She was offered neoadjuvant chemotherapy to downsize the tumor for breast conservation; however she refused chemotherapy and opted for mastectomy. She underwent a mastectomy with sentinel node biopsy. Histopathology demonstrated a 5.1x3.3x3cm metaplastic tumor with matrix production properties, tumor necrosis and histological grade III. No evidence of lymphatic or perineural invasion, skin or nipple involvement and ductal or lobular carcinoma in situ (LCIS). A total of 5 lymph nodes were recovered all of which were tumor free (T3, N0, M0). The tumor was negative for ER (Estrogen Receptor), PR (Progesterone Receptor) and HER-2 (Human Epidermal Growth Factor Receptor 2) hormone receptors, negative for p-16 with 15-20% expressivity for Ki-67.

She received adjuvant chemotherapy with AC x4 (Adriamycin and Cyclophosphamide) followed by 4 cycles of Taxane. Chemotherapy was followed by 21 sessions of right sided chest wall radiotherapy at a dose of 4500.0 cGy. Currently, she is doing well and regularly visiting the outpatient clinic for follow up.

Cursor on image to zoom/Click text to open image
Figure 1: Section shows fibrocollagenous fragments with breast parenchyma exhibiting an infiltrating malignant tumor present in sheets and cords with focal chondroid differentiation and chondromyxoid matrix. Tumor cells are highly atypical with enlarged, irregular hyperchromatic nuclei, prominent nucleoli and pale eosinophilic cytoplasm. Haemotoxylin and Eosin stain used.

Cursor on image to zoom/Click text to open image
Figure 2: Metaplastic carcinoma with mesenchymal differentiation.

Cursor on image to zoom/Click text to open image
Figure 3: Malignant spindle cells with chondroid differentiation.


The breast cancer incidence amongst women is increasing world wide and is one of the principal sources of deaths among women. Breast cancer has been reported to be the most commonly occurring cancer in Pakistani women, attributing for 34.6% of the cases [6]. This data is obtained from a sole cancer registry in Pakistan which is population based, named Karachi Cancer Registry. Due to the traditional and conservative nature of the society in the majority of the country, most of the breast cancers (metaplastic or otherwise) are reported at stages where salvage becomes challenging.

MBC is a subtype of breast cancers that is less than 1% in occurrence. According to the WHO guidelines, the classification of MBC is comprised of metaplastic carcinoma with fibromatosis, spindle cell carcinoma, low grade adenosquamous carcinoma, mesenchymal differentiated metaplastic carcinoma, mixed metaplastic carcinoma and myoepithelial carcinoma[7].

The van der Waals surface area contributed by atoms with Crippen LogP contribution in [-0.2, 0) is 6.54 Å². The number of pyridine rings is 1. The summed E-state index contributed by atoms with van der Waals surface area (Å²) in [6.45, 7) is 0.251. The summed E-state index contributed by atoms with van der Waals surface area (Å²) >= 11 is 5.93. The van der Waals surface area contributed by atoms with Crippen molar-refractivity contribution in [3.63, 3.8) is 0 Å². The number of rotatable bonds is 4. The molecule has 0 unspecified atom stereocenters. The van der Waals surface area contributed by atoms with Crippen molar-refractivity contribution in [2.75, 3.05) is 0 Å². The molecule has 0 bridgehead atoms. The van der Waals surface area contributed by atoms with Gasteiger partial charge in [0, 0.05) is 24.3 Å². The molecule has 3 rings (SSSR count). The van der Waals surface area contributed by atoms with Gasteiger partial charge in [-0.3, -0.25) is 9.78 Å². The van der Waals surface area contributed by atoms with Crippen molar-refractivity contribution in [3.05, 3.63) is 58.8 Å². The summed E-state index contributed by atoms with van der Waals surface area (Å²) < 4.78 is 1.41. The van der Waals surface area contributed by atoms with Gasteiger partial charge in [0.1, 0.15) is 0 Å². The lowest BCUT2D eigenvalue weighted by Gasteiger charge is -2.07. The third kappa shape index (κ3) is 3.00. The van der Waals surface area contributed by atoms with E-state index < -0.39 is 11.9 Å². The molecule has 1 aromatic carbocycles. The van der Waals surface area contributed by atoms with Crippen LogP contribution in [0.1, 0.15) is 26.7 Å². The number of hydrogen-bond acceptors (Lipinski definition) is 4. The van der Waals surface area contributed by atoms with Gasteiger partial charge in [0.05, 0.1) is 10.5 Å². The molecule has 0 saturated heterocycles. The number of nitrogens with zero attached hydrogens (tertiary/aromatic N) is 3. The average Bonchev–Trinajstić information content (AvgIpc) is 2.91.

Pathogenesis of metaplastic breast cancer is still unclear. However, mutations in various genes such as oncogenes, tumor suppressor genes and proto-oncogenes play a vital role in cancer development [8]. BRCA1, BRCA2 and p53 mutations have a well-defined role as tumor suppressor genes in breast cancers [8]. Mutations in these tumor suppressor genes lead to loss of their inhibitory role on tumor growth resulting in unrestrained tumor progression. In high risk populations, these mutations can be diagnostically tested to predict the life time chance of breast cancer development according to the result.

MBC tumors are bulky, having a consistency of being firm to hard. Adherence to the underlying skin or deep tissues is also observed [9]. There is an increased likelihood for the tumor spread to be metastatic despite majority of MBC’s not showing nodal involvement [10]. They tend to spread through hematological routes leading to their high rate of systemic metastasis; further highlighting the importance of early detection of MBC’s [11]. Ultimate diagnosis is reached through a thorough histopathology analysis. As compared to the invasive ductal carcinomas (IDC), MBC has a higher proportion of triple negative cases with a comparatively higher expression of Ki-67 [12]. Furthermore, they are more likely to have local recurrences and have an overall poor prognosis [12].

Despite the knowledge that MBC is a separate entity, treatment regimens largely tend to follow the ones for Invasive Ductal Carcinoma (IDC) [13] .


MBC is a rare entity with a histopathological variance. They are bulky tumors with a rare nodal involvement and a paradoxically higher rate of metastasis. Hence, further importance lies on early detection and treatment. Most of the cases of MBC are triple negative, they are highly likely to be locally recurrent and thus have a poor prognosis. There is no specific treatment for MBC per say and it mostly follows the treatment of IDC.